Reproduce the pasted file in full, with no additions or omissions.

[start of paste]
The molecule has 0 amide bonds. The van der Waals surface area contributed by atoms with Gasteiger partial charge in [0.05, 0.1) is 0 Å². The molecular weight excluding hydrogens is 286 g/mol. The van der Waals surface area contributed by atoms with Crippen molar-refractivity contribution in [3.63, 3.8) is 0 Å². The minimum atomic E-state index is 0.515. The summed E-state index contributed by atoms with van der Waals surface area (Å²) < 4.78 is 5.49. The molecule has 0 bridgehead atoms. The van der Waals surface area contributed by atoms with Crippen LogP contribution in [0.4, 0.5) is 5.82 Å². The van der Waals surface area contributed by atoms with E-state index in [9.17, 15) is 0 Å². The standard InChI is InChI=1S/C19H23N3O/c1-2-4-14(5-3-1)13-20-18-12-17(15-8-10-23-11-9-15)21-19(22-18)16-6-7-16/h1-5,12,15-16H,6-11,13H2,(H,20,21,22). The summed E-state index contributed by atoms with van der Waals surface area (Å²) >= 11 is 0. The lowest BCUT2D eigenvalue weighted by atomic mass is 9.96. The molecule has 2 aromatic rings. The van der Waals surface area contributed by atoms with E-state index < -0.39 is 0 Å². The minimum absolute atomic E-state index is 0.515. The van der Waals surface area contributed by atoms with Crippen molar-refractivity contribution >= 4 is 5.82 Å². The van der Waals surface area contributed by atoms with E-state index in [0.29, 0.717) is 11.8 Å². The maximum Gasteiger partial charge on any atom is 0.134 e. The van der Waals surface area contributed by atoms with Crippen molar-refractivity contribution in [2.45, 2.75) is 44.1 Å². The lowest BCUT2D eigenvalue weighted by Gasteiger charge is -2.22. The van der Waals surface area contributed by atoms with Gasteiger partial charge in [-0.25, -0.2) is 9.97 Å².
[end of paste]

The molecule has 0 amide bonds. The van der Waals surface area contributed by atoms with Gasteiger partial charge in [0.05, 0.1) is 0 Å². The molecular weight excluding hydrogens is 286 g/mol. The van der Waals surface area contributed by atoms with Crippen molar-refractivity contribution in [3.63, 3.8) is 0 Å². The minimum atomic E-state index is 0.515. The summed E-state index contributed by atoms with van der Waals surface area (Å²) < 4.78 is 5.49. The molecule has 0 bridgehead atoms. The van der Waals surface area contributed by atoms with Crippen LogP contribution in [0.4, 0.5) is 5.82 Å². The van der Waals surface area contributed by atoms with E-state index in [9.17, 15) is 0 Å². The standard InChI is InChI=1S/C19H23N3O/c1-2-4-14(5-3-1)13-20-18-12-17(15-8-10-23-11-9-15)21-19(22-18)16-6-7-16/h1-5,12,15-16H,6-11,13H2,(H,20,21,22). The summed E-state index contributed by atoms with van der Waals surface area (Å²) >= 11 is 0. The lowest BCUT2D eigenvalue weighted by atomic mass is 9.96. The molecule has 2 aromatic rings. The van der Waals surface area contributed by atoms with E-state index < -0.39 is 0 Å². The minimum absolute atomic E-state index is 0.515. The van der Waals surface area contributed by atoms with Crippen molar-refractivity contribution >= 4 is 5.82 Å². The van der Waals surface area contributed by atoms with E-state index in [0.29, 0.717) is 11.8 Å². The maximum Gasteiger partial charge on any atom is 0.134 e. The van der Waals surface area contributed by atoms with Crippen molar-refractivity contribution in [2.45, 2.75) is 44.1 Å². The lowest BCUT2D eigenvalue weighted by Gasteiger charge is -2.22. The van der Waals surface area contributed by atoms with Gasteiger partial charge in [-0.25, -0.2) is 9.97 Å².